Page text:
He was there.
Do the job
Traversing the tunnel that led from the clubhouse under the third-base stands to the playing field at Coors, Ristano kept telling himself to stay calm. Stay in the moment. Make sure it belonged to Mancini, the feel-good story of All-Star week. All Ristano had to do was throw some baseballs over the sweet part of the plate.
Not so much.
Ristano wrestled with the magnitude of the moment when he entered the locker room and saw that his cubicle was close to the Yankees trio of Aaron Judge and Aroldis Chapman and Gerrit Cole. Like, seriously?
“Growing up in New York, those pinstripes mean an awful lot to me,” said Ristano, who wore an Orioles uniform with No. 34 and his name on the back of the jersey. “But the Trey Mancini variable trumped any allegiance that I had for the Yankees.”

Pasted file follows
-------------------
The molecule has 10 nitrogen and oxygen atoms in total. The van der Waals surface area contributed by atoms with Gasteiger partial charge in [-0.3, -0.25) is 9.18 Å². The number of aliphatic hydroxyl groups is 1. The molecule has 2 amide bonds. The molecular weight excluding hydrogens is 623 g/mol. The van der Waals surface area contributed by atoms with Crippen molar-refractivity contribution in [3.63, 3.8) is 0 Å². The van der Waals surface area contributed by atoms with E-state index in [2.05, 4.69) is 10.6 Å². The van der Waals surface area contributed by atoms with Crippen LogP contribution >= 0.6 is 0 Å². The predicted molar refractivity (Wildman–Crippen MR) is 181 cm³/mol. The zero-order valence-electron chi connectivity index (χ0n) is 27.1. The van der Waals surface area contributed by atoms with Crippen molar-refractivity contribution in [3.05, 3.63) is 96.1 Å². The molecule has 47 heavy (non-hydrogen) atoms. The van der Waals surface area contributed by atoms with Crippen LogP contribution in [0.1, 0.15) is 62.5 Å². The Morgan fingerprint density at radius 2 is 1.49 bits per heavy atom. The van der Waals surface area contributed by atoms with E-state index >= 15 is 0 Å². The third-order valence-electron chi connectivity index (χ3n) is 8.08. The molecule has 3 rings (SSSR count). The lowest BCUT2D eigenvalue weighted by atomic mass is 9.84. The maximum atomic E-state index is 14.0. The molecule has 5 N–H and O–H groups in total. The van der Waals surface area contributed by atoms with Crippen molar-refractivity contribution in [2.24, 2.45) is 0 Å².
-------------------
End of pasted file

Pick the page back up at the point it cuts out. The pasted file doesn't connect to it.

So for one night, he was an Oriole from head to toe. Ristano had little time to let the nerves settle once he took the mound for the opening round. That’s because Mancini drew the shortest of straws. In the eight-player field, Mancini would hit first — just as he did in 2012.
There was no easing into it or acclimating to the surroundings. Just go up and start throwing and hitting. Mancini promptly belted 24 home runs to advance to the semifinals.
“Not too many people who start a marathon in first place win it,” Ristano said. “You kind of want to get your feet under you a little bit. For Trey to be the bar was hard on him.”